Verbatimhis soliloquies, Would have exposed to all men near and wide, (The Hun included) what was going on inside. Is it too late to start again? At this eleventh hour depose A Council whose united brain Apparently is comatose? Replace the Big Four with a Monstrous One, And hand the whole show over toThe Timesto run? O.S.
PEAS.—Have you planted your early peas yet? If not you should do so at once. Select a piece of well-tilled ground running North and South. To find the North go out at twelve o'clock and stand facing the direction you think the sun would be in if it were visible. Turn smartly about bringing up the left foot on the word "Two." If you guessed right the first time you will now be facing North. Without taking your eye off it, drill your peas into the ground in columns of fours. Don't forget to soak them in prussic acid or any simple poison (this is done more easily before they are sown) to prevent them being eaten by mice. A less effective precaution is to sit up all night near the vegetable garden and miaow. Here is a good recipe for cooking peas. Shell the peas. Take a piece of butter as big as a nut, two ducklings, six ounces sage and onions and three drops of mushroom catsup. Roast together briskly for twenty minutes. Boil the peas for fifteen minutes. Serve together. ONIONS.—The big, gentle onions seen in the shops can only be brought to maturity on very warm sandy soil. Most of them come from Portugal. How the natives can bear to part with them is a mystery. The small high-powered onions, on the other hand, are easily cultivated. The best varieties are Eau de Jazz, Cook's Revenge, Sutton's Saucepan Corroder and Soho Violet. Sow in rows and beat the soil flat with the back of a spade. Your neighbour's spade is as good as any other for this purpose. Goats are said to be very fond of onion tops, but many people hesitate to keep both. PARSNIPS.—To get big parsnips plant a single row twenty feet long. Thin out to ten feet apart. The crop you will get will last you until the following year. Placed in a quiet corner of the potting-shed and covered with sand it will last for several years. To get the best out of parsnips stew them in abain-marie for eight hours. Remove the undissolved portion of the parsnips and set the liquid on the stone floor of the larder to cool. Prepare a nice thick stock, adding seasoning to taste. Cut up three carrots. Place the carrots in the saucepan in which the parsnips were cooked, being careful to wash it out first. Add the stock, bring to a boil and serve. A LADY-FRIEND sends me the following instructions for growing vegetable marrows: In the sunniest art of the arden—the middle of the tennis-court is as
From a General Routine Order:— "Shoeing.—G.R.O. No. —— /d 23/10/18. With the exception of Pack and Draught Mules ..., all animals proceeding to join Units in the forward area must be shot all round without delay."
"Summer time commences to-morrow morning at 2 o'clock, and it will be necessary for people to put their clocks by one hour before retiring to bed to-night. In Southport the Cambridge Hall clock, which governs the clocks for the municipal buildings, will be put one hour at midnight."—Provincial Paper.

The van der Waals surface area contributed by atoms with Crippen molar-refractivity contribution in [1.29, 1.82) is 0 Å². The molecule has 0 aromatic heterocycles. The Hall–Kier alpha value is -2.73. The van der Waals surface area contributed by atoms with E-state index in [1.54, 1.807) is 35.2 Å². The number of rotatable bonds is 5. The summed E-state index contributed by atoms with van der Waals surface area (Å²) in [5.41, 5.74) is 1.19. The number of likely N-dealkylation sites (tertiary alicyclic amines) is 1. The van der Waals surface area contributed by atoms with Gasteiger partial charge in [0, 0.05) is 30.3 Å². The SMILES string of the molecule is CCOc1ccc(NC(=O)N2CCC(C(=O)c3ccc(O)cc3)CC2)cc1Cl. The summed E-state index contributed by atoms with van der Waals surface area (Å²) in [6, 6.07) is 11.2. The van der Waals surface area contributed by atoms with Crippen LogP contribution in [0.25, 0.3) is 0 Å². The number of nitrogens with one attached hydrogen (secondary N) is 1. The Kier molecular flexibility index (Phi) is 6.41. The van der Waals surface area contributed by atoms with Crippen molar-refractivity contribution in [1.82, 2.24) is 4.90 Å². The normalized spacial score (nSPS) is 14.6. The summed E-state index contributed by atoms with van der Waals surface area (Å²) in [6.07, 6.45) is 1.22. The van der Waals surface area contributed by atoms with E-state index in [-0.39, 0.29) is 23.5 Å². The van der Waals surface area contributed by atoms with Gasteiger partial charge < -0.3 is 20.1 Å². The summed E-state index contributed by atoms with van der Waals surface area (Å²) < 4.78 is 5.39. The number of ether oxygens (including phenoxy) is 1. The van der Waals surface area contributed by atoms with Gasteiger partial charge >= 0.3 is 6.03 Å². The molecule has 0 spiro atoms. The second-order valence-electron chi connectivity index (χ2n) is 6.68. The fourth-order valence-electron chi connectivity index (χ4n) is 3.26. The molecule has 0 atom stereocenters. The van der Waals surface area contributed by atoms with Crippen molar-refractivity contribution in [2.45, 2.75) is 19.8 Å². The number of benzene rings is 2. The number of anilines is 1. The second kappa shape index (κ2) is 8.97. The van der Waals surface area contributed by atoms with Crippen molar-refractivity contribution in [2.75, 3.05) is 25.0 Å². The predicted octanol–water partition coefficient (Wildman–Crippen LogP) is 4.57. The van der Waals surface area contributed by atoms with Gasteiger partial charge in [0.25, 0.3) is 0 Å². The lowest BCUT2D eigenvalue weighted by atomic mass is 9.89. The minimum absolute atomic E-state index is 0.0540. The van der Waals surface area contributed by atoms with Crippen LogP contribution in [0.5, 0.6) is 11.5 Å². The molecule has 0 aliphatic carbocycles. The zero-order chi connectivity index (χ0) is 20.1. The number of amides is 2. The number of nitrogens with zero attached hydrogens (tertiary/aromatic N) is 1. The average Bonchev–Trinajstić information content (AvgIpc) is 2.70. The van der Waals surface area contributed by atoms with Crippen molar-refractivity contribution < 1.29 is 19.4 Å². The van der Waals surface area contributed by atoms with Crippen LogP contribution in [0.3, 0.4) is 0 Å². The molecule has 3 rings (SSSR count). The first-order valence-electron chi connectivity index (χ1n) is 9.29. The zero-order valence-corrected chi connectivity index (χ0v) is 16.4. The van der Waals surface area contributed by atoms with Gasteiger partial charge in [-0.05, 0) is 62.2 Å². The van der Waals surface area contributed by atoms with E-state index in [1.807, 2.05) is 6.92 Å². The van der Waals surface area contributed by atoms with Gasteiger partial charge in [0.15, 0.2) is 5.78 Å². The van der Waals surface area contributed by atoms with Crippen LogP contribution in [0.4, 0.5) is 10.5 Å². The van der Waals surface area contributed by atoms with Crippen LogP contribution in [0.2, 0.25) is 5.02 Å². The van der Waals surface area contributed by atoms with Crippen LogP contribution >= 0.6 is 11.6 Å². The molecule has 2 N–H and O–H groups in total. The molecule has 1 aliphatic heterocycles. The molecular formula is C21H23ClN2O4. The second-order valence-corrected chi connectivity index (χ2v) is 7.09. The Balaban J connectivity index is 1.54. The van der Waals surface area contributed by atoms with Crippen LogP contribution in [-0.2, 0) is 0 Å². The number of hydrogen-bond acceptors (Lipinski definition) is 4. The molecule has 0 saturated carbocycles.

Our Helpful Press.
"The —— Society has a large selection of literature tracing the origin and development of Bolshevism, and exposing its miseries and horrors, of which samples will be forwarded on application." Times. We are not applying; it is bad enough to read about them.
            develop wish too eny uoectpt ehowrrexs thl mae vomela eorg r sws itds.Anwar dowortogn ,deil wesroar mngrostd oog a tes deb eht nIt ehm dild efo boots sub-soil.liosfi , no ruoyerskits s  ip-too  n tsiw ihoyrung wlowiIf iay. i dehsiulof ehtnbey ilasngtiis docepcenncni-ip hhe tat wd tethwidef roe  snietdnn a halfxhibitio.retaw-dna-yksih iowrrmae thf  Iagdrmo e.rS awetendwcomms reener whestor tedhao i gn a nliap fo through it, alloiwgnht ene dfot th, ghhi p aadre fo ecei detsrowenit. Whnds  sta twtbauodn s oahphospheryp hofs trap lauqe fo putrat, nionesnd brguomi,efol ta eutboix s tch aip sihnertnI .t otst made  a compoiehg tfouhdnerwdeek ot eot eht p te,id wargcinakt ehrfmooslis buil sp soate epare eresl gidrt ago   aodans heywpea dna obtus xiench ten feet de.eR atts tots laop-she tce teplana lios-poT .lio ean cilsob-sud  dno ehcerhs .dA cardamoive, oneevolh ,st ,nc owegtmnd af alnua om tt frron-he ird.yofnu tekT ahthy  bptisemche ton si tfsyawla e of soda and bais-clsga .hT eabc-siagslho sd ulboebniatd deceri theholde-pi hosotr pi eN wose.tthr teen-psehoe lif rieh lliw ,l into it a fewdr fawet rna dopru olyr vepaa  oilp epeprecidnraluhT eta .nof b cad infrieves  leaegabbac emosecal pnd eerttlae the tanet  ,ahivgnaves andbbage let ybacehcart det bllate ugslwis  erddnb .dA woen.LGOLo  tgslu she tse xaler dna tniafoforhlorof cops c uaiwllih s.mT  phee ipouhr tghtaw a reotnieht ld. Theytheir ho nafllt iwllt ehnd anc eselohe tr-gn mootrucsniahis will protectm raor wnii .tT  sAss.oe tasn oomorf ti tiuqsom wing groif i or raorehm sase wecf det rotsbututiy ma sbe mern aim raor wnoa tsehed as sohe worstm a ekaM .gnol tee fix sutbo aisariwfod ia ra p t ofg oun bauslida.eOH WOTG TER ID OF SLUGS.Tak a eceipfo esoh pie- apeutboor feeltytf L yano.g end onewher anyht dna e rehto e lhe tont sluggit becomehxbitilshsa dne etppe its os aof yda rofi tier sarroe. Mtablthe htsii  nornwswg ioiceledak may wlamram-egnaro su
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That should save the farriers a lot of trouble.
In spite of oft-repeated warnings—in spite of the fact that I personally explained to each sentry that all he had to remember was that there were only seven different kinds of military passes, each one of different colour and all with dates, stamps and signatures, and that there was no difficulty in recognising its validity if a pass had the right British official stamp and so long as the signature underneath was one of the twenty-four people authorised to sign (a list of which would be kept in every sentry-box and constantly revised), and if the number of the pass, the name of the person, his address, destination, habits, hobbies and past life tallied exactly with the information on his "personal Ausweis," which must be produced except in the case of a licence to proceed by bicycle, which differed, of course, in colour, shape, size and other small details (which would have to be learnt by heart) from the licence to carry foodstuffs—in spite, also, of the fact that all necessary details of the examination of passes were typewritten in not more than three pages of the clearest official language and were posted up in every sentry-box—even then that ass Nijinsky let the whole company down by passing a member of the Intelligence Police through the line on his giving his word of honour that it was all right. The result was, of course, that I received official intimation that our line could apparently be broken at any time and that "steps must be taken," etc., etc. I took steps in the direction of Nijinsky.